Will You Be Affected by the Government Phase-Out of R-22 (Freon)?

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Will You Be Affected by the Government Phase-Out of R-22 (Freon)?

HVAC equipment updates and changes aren’t exactly breaking news, so you’re probably thinking, “What the heck is R-22, why does it matter, and what are they talking about?”

R-22 is a colorless gas that’s used as a refrigerant in your HVAC system. Because of its negative environmental effects, specifically relating to the ozone layer and global warming, the government has mandated a phase-out of R-22.

Does Your HVAC Unit Use R-22?

If your HVAC system was produced prior to 2010, it probably uses R-22. Don’t panic—this doesn’t mean that your system can’t be serviced and/or that you must replace your system; however, it does propose some things you may want to file away in the back of your mind:

  1. Beginning in 2020, R-22 will no longer be produced; therefore, if your unit still uses R-22, in order to service it, it will be relying on recycled or reclaimed R-22. Chances are, your heating and air conditioning units will have enough R-22—unless a leak occurs. Leaks are one of the most common component malfunctions that we run into at Hans Heating and Air; we say this not to scare you, but simply to keep you informed of the facts. As you can imagine, as supply of R-22 gradually dwindles, the cost of R-22 will rise significantly.
  1. Does this mean that you need to replace your entire HVAC system? No, not necessarily—that’s definitely something to take into consideration, and it’s totally up to you and your personal preferences—but it’s not a requirement. One thing that we repeat over and over again is, “Emergency repairs are far more expensive than routine maintenance.” In order to prevent R-22 leaks and maintain the quality of your system, the best thing you can do is participate in routine tune-ups—once in the spring, once in the fall.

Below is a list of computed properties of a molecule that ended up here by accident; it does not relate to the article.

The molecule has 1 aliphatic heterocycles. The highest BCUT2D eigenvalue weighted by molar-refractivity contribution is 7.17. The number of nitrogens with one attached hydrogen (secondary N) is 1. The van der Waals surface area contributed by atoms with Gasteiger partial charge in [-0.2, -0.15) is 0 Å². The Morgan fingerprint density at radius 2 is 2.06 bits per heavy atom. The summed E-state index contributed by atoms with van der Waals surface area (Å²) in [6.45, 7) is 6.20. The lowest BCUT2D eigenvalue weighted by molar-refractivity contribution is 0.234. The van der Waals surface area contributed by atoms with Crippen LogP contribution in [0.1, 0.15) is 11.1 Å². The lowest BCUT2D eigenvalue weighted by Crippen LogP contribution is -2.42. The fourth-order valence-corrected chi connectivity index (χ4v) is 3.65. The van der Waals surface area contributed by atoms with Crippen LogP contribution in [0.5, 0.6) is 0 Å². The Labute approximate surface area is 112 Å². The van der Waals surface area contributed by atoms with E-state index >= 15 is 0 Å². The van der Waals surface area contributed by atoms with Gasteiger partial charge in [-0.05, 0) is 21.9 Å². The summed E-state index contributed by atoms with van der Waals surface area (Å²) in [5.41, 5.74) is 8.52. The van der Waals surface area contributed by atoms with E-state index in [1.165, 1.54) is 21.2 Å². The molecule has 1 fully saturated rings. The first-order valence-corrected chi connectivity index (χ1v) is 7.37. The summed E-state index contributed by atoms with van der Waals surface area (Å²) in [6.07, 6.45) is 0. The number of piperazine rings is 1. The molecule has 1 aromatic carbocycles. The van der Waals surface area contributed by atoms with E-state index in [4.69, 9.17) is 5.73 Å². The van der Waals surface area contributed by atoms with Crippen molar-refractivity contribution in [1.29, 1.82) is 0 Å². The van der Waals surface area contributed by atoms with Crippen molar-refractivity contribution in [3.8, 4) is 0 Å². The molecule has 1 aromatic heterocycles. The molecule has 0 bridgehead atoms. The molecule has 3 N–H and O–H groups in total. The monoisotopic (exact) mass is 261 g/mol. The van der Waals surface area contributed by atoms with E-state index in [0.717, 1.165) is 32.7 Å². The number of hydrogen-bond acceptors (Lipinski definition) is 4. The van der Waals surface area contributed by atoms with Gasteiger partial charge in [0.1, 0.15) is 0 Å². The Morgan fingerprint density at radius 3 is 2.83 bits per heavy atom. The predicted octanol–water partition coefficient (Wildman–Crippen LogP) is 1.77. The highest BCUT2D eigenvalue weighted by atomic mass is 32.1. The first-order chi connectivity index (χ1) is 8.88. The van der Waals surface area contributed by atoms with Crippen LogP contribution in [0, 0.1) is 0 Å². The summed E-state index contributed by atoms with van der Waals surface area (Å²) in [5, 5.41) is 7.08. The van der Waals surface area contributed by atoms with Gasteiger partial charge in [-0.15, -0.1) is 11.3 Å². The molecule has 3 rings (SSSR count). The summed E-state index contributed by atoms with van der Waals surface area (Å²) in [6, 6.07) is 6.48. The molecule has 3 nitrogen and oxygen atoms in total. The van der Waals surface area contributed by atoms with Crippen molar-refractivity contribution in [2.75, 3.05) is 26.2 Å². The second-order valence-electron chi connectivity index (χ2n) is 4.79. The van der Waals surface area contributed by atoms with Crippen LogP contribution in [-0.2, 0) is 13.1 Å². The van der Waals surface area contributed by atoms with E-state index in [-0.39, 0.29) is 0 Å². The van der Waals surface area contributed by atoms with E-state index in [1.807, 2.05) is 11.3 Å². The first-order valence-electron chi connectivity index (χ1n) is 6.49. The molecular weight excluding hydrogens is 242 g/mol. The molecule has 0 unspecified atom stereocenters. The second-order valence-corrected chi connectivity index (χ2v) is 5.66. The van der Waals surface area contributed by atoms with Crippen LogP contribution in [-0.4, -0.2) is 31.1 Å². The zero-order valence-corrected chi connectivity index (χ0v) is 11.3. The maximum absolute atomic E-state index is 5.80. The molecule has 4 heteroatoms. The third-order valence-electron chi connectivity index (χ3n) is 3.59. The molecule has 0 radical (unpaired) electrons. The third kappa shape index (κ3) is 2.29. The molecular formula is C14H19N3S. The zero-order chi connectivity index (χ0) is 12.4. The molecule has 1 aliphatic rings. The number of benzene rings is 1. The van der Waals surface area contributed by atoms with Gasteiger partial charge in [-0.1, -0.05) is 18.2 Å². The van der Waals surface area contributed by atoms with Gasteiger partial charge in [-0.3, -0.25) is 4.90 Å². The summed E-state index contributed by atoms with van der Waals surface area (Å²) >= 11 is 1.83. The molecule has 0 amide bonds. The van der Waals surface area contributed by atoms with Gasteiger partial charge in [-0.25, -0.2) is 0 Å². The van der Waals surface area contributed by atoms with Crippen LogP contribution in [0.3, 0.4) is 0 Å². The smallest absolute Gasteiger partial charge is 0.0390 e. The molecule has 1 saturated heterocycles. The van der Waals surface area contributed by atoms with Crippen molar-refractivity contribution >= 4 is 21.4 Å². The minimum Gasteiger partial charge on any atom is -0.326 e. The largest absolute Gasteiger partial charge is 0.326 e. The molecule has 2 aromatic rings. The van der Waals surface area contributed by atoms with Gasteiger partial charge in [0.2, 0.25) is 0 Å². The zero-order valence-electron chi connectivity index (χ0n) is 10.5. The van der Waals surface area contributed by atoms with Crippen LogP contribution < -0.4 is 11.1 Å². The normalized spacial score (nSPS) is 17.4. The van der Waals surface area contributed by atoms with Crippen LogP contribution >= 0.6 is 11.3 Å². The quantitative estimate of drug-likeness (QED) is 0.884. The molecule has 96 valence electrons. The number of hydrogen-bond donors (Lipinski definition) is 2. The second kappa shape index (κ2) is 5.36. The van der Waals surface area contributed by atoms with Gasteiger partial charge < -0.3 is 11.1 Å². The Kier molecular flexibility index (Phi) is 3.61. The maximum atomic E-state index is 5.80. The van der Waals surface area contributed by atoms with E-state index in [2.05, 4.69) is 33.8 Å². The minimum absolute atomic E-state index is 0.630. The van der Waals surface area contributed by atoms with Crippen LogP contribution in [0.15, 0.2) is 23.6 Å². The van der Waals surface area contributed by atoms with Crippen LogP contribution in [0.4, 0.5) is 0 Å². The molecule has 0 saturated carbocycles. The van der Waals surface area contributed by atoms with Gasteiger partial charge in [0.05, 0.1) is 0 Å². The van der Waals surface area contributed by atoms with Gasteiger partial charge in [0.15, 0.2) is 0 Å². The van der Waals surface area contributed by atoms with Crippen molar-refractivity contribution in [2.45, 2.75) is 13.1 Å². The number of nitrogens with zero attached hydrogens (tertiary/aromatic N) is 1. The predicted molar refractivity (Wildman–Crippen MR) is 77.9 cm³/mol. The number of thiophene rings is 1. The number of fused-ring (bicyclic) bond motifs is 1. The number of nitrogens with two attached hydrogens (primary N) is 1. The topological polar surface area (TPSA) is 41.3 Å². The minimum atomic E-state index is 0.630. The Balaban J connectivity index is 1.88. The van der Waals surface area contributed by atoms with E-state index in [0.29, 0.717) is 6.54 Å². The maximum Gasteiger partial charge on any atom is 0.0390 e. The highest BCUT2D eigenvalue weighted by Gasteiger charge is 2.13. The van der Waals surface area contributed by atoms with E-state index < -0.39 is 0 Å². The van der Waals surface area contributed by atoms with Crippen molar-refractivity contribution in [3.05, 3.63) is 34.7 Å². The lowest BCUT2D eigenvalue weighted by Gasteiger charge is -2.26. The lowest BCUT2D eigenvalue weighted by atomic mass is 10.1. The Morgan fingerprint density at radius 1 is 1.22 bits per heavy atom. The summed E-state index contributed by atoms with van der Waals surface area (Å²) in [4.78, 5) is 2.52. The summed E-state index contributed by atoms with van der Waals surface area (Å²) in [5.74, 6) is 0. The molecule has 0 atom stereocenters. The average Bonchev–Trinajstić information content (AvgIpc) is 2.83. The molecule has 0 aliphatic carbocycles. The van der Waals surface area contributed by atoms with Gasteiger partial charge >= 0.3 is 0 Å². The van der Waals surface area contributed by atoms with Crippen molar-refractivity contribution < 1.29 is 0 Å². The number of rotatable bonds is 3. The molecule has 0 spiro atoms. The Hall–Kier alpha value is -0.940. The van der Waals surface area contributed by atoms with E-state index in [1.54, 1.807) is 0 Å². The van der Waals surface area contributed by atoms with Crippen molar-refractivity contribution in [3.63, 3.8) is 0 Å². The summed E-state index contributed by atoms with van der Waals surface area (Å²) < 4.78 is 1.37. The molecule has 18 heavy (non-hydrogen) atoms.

1. Potential Reasons to Consider Replacing Your Unit. As we previously stated, purchasing a new unit is by no means a requirement, but it is undoubtedly something to consider. Of course, it will depend on several factors, but let’s address the two that are pertinent to this conversation about R-22:

Firstly, the closer we get to 2020, your current system will inevitably be aging; it’s a machine—and—regardless of the quality of the system—machines eventually break down over time. A common “breakdown” you may experience is an R-22 leak. The closer we get to the year 2020, the more expensive R-22 will be—aka a rather commonplace repair will turn into an extensively expensive repair. Once we reach the year 2020, you will no longer be able to get new R-22—it will have to come from a recycled source. Therefore, not only will the sheer availability of R-22 be in question, but also the cost of R-22 will be rather pricy.

Secondly, if you’re someone that’s particularly sensitive to environmental concerns, replacing your old system that relies on environmentally hazardous refrigerant with a new, high-efficiency unit might be something you’d like to consider. Not only are high-efficiency units more environmentally friendly with the use of a green alternative to R-22, here are some additional perks to you, the environment, and your wallet: high-efficiency units use far less energy, they provide additional savings on maintenance and electrical costs, and they also come with rebates and tax credits.